How to Cook Your GooseThe first goose that food writer Bonny Wolf made was a disaster, a tough bird swimming in fat. Since then, she has grown to relish the bird's rich, flavorful meat — and its fat — and wants others to learn from her mistakes.
For me, the fat is almost the point of cooking the goose. It is liquid gold. It has a silky texture and deep flavor and can be used for anything from frying onions to preserving food (confit). Goose fat has a high burning point, so when baking with it, the oven can be turned all the way up. Goose fat, therefore, makes incredibly crisp roast potatoes.
European cooks really respect the culinary properties of goose fat. Last year, British cookbook author Nigella Lawson hailed goose fat as the essential Christmas cooking ingredient. She recommended it for basting roasts and poultry, to moisten stuffing and especially for cooking potatoes. Soon after her pronouncement, sales of goose fat in England doubled.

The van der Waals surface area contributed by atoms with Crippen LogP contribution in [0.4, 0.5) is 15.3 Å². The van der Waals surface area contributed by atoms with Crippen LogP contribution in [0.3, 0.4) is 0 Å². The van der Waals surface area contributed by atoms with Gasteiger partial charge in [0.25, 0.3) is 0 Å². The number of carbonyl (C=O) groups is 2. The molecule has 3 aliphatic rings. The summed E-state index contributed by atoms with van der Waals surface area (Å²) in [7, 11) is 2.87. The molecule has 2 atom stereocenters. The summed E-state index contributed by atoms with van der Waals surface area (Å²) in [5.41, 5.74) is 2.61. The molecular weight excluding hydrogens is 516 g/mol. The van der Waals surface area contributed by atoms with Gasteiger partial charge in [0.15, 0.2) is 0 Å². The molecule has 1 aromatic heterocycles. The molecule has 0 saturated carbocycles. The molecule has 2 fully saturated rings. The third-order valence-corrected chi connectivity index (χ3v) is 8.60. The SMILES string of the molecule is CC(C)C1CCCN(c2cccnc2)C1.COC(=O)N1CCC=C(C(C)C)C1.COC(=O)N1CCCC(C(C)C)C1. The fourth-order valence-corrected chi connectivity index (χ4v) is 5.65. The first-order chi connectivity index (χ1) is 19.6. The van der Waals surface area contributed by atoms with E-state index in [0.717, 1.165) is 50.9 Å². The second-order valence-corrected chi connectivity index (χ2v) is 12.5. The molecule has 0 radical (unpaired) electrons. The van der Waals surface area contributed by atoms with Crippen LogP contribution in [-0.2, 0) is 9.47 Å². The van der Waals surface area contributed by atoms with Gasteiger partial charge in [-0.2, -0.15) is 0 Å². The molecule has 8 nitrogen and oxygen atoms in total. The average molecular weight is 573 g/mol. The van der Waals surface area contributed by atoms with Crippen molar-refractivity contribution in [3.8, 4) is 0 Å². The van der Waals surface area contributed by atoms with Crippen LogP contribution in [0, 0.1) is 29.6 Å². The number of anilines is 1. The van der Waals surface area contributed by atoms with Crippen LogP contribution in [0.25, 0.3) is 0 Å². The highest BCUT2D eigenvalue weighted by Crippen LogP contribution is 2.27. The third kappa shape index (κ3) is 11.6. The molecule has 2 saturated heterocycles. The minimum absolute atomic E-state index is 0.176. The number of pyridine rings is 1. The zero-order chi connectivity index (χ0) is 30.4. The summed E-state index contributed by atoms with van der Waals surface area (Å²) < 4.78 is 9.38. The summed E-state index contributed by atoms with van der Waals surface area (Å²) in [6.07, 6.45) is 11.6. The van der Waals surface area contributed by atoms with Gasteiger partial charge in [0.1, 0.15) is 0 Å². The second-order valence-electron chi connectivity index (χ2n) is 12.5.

If I have goose fat in the freezer, the winter will not pass without at least one cassoulet. Goose fat is an important ingredient in the French peasant stew.
Jarred goose fat is available from specialty stores and through mail order. But if you have heeded the directions not to discard, by the time you've finishing cooking your goose, you should have enough to store for future cooking. It will keep in the freezer for at least a year.
For those who are horrified at the thought of using fat in these ways, goose fat is one of the better fats. It has less saturated fat than butter and is high in so-called heart-healthy monounsaturated fats.